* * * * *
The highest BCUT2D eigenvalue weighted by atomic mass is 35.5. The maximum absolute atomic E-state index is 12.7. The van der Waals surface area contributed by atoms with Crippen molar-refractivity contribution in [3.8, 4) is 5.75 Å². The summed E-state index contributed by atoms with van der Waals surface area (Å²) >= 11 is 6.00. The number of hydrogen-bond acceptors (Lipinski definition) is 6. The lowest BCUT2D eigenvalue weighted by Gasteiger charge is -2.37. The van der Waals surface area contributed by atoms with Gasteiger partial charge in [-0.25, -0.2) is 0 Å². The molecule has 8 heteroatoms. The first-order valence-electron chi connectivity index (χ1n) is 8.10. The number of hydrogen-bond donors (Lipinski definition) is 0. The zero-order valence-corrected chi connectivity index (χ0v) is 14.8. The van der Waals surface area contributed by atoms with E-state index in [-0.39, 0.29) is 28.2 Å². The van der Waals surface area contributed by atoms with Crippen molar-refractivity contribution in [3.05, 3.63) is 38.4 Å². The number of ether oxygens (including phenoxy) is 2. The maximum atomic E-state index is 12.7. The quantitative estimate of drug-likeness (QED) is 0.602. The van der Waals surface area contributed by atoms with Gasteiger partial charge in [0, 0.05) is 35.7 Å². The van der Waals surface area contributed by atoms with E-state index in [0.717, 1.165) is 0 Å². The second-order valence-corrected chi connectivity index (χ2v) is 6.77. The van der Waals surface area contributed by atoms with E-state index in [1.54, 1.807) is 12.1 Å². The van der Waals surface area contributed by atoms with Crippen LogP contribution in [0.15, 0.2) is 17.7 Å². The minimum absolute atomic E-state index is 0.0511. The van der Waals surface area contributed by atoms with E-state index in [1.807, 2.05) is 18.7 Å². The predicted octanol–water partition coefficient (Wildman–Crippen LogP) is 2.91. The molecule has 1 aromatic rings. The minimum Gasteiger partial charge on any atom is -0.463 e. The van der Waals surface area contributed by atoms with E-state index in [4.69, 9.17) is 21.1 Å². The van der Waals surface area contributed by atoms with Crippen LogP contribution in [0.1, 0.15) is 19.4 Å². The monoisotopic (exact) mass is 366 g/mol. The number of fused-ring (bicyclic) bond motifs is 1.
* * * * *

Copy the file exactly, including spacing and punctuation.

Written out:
The highest BCUT2D eigenvalue weighted by atomic mass is 35.5. The maximum absolute atomic E-state index is 12.7. The van der Waals surface area contributed by atoms with Crippen molar-refractivity contribution in [3.8, 4) is 5.75 Å². The summed E-state index contributed by atoms with van der Waals surface area (Å²) >= 11 is 6.00. The number of hydrogen-bond acceptors (Lipinski definition) is 6. The lowest BCUT2D eigenvalue weighted by Gasteiger charge is -2.37. The van der Waals surface area contributed by atoms with Gasteiger partial charge in [-0.25, -0.2) is 0 Å². The molecule has 8 heteroatoms. The first-order valence-electron chi connectivity index (χ1n) is 8.10. The number of hydrogen-bond donors (Lipinski definition) is 0. The zero-order valence-corrected chi connectivity index (χ0v) is 14.8. The van der Waals surface area contributed by atoms with E-state index in [-0.39, 0.29) is 28.2 Å². The van der Waals surface area contributed by atoms with Crippen molar-refractivity contribution in [3.05, 3.63) is 38.4 Å². The number of ether oxygens (including phenoxy) is 2. The maximum atomic E-state index is 12.7. The quantitative estimate of drug-likeness (QED) is 0.602. The van der Waals surface area contributed by atoms with Gasteiger partial charge in [0, 0.05) is 35.7 Å². The van der Waals surface area contributed by atoms with E-state index in [0.717, 1.165) is 0 Å². The second-order valence-corrected chi connectivity index (χ2v) is 6.77. The van der Waals surface area contributed by atoms with E-state index in [1.54, 1.807) is 12.1 Å². The van der Waals surface area contributed by atoms with Crippen LogP contribution in [0.15, 0.2) is 17.7 Å². The minimum absolute atomic E-state index is 0.0511. The van der Waals surface area contributed by atoms with E-state index in [1.807, 2.05) is 18.7 Å². The predicted octanol–water partition coefficient (Wildman–Crippen LogP) is 2.91. The molecule has 1 aromatic rings. The minimum Gasteiger partial charge on any atom is -0.463 e. The van der Waals surface area contributed by atoms with E-state index in [4.69, 9.17) is 21.1 Å². The van der Waals surface area contributed by atoms with Crippen LogP contribution in [0.1, 0.15) is 19.4 Å². The monoisotopic (exact) mass is 366 g/mol. The number of fused-ring (bicyclic) bond motifs is 1.